Central Intelligence Agency Offical
Courtesy of his classmates,
United States Military Academy, Class Of 1946
5980 Evans, Benjamin C.
March 14, 1924 – September 23, 1987
Benjamin Crabbs Evans Jr.
No. 15980 Class of 1946
Died 23 September 1987 in Middleburg, Virginia, aged 63 years.
Interment: Arlington National Cemetery.
Benjamin C. Evans, Jr. was born 14 March l924 in Crawfordsville. Indiana. He graduated from Crawfordsville High School. While in high school, Ben attended the Culver Military Academy Summer Camp and was a member of the famed Black Horse Troop. His final summer, he was selected as troop commander. Following graduation from high school. Ben attended Wabash College for a year. His summers at Culver undoubtedly influenced Ben's decision to go to West Point, and so he joined the Class of 1946 on the banks of the Hudson on 1 July 1943.
His roommates recall Ben as a model cadet, receiving few demerits. Academically, he was brilliant in the non-math areas, but something of a “goat” in math. He was a leading member of the riding team and an outstanding jumper. He had a beautiful tenor voice and was a most important member of both the Glee Club and the Cadet Chapel Choir. His classmates in the 1st Regiment well remember the serenades by Ben, Tom Campbell and Henry Bolz around the Clock Tower on those warm spring and summer evenings. As a cadet, Ben demonstrated the characteristics that were to distinguish him throughout his career. He was easy going and calm and unflappable under stress. He was such a nice guy that sometimes his roommates picked on him, as roommates will. On one occasion, Ben was out of the room just a few minutes before an expected room inspection. So, his two roommates braced themselves against the door to hold Ben in the hallway, expecting Ben to panic when he couldn't budge the door. Across the hall lived Hank Foldberg, All American end on the Army team. Ben enlisted his aid. His roommate can to this day hear Hank say. “Mr. Evans, please stand out of the way!” With a rush, Hank took out the top of the door; and Ben calmly entered the room leaving his roommate, who was room orderly, to explain to the Tac how the door got smashed.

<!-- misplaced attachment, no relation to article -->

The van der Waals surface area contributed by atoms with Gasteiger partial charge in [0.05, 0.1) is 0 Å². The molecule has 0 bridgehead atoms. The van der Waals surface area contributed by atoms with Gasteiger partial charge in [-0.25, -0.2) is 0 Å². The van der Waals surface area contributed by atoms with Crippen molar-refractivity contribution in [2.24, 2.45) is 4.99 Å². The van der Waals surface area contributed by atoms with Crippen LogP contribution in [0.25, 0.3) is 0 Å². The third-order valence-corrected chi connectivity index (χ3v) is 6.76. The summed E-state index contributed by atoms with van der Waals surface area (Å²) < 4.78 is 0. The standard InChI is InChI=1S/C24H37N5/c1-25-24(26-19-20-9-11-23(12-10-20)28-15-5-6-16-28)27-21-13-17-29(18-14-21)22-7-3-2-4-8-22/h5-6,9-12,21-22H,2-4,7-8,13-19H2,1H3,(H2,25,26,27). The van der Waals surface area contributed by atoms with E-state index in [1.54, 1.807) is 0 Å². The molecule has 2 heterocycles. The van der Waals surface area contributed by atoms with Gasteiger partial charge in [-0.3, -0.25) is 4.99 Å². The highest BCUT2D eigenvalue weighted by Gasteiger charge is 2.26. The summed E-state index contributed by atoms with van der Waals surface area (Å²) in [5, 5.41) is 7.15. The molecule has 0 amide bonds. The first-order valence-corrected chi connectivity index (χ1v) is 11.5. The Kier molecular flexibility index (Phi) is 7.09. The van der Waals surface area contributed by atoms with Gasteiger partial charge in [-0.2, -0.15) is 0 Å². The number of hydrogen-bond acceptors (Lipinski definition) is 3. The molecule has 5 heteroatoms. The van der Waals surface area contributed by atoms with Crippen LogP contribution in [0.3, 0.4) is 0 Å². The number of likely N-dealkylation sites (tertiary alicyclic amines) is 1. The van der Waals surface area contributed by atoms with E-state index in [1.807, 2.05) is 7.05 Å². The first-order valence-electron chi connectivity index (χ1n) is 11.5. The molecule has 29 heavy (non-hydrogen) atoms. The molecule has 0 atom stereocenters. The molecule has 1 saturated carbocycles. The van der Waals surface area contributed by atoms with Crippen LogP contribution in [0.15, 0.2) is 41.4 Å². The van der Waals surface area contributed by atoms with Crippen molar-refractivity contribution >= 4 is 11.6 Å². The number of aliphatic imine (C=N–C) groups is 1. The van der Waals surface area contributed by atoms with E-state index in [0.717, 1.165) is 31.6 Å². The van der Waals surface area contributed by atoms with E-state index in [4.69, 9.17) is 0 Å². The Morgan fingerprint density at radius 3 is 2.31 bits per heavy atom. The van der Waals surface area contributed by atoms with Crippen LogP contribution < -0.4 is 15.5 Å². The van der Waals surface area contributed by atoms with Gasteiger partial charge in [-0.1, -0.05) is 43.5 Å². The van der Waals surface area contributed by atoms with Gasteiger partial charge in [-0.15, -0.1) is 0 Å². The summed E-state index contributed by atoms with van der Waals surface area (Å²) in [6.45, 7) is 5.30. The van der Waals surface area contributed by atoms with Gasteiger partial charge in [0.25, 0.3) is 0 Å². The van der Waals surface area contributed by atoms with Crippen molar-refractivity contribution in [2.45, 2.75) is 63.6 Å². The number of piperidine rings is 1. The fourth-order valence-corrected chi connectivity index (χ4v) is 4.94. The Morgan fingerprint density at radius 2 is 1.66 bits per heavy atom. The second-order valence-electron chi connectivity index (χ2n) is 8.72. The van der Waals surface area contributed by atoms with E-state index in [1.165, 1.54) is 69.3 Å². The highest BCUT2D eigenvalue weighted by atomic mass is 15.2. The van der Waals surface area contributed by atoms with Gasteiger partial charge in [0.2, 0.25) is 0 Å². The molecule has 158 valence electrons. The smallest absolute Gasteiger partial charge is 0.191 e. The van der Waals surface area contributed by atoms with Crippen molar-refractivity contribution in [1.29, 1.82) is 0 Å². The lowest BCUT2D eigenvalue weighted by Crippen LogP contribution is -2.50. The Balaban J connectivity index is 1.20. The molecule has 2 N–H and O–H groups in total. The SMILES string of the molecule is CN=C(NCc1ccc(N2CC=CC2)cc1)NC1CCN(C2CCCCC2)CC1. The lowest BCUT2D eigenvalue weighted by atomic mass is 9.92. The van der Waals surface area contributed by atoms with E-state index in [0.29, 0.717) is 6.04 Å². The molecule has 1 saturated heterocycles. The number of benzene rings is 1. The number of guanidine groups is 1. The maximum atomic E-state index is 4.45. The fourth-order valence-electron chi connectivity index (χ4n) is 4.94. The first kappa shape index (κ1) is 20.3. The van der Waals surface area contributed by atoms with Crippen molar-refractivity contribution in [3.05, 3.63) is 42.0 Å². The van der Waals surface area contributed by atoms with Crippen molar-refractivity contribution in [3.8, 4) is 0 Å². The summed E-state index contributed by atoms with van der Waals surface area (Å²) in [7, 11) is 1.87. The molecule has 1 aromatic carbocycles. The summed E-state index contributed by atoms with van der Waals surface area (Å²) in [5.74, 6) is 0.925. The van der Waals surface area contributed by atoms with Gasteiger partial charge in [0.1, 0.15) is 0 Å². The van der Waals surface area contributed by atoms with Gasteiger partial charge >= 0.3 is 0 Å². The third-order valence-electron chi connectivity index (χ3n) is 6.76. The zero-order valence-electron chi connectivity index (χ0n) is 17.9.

Going into the Infantry after graduation, Ben went to Japan after the Basic Course at Fort Benning, Georgia. After a year as company commander and battalion level staff he was selected as aide de camp to Brigadier General Eugene L. Harrison (USMA '23), the Chief of Staff, I Corps. It was during this assignment that he met Jan King, the general's step- daughter. He and Jan were married in 1952. Ben always said that he married into the Army. Jan had attended kindergarten and the first three grades at West Point. Her father was USMA '28 and she had a brother and two uncles who were graduates. From Japan, Ben went to Washington, DC, where he was aide de camp to the commanding general, Military District of Washington and White House military aide. He again traveled to Japan where he became chief, Plans and Policy, Psychological Warfare, for Eighth Army (Japan). This was followed by an assignment as Chief, Political Intelligence, Eighth Army (Korea). At that time, there was an offer broadcast to North Korea of $250.000 for any pilot who would fly a MIG into UN hands. This was Ben's brainchild. He was thoroughly intrigued by intelligence work and decided that it was the field he wanted to pursue. He was selected to attend Columbia University where he received his master's in public administration with a concentration in foreign affairs.
In 1956, Ben came out on the “outstanding list” for early promotion to major. By his time however, he had made up his mind that he wanted to spend all his time in intelligence work, an option not available to him on active duty. So in 1957, Ben resigned his commission to join the Central Intelligence Agency. He hoped that through this avenue he could prevent wars so others would not have to fight them.
Ben's first five years with the Agency were spent in staff and line positions including two years in Cuba where he helped close the embassy. His specialties were political and paramilitary operations. This was followed by an assignment as deputy director and then director of an annual multi-million dollar program with resident managers and programs in several foreign countries.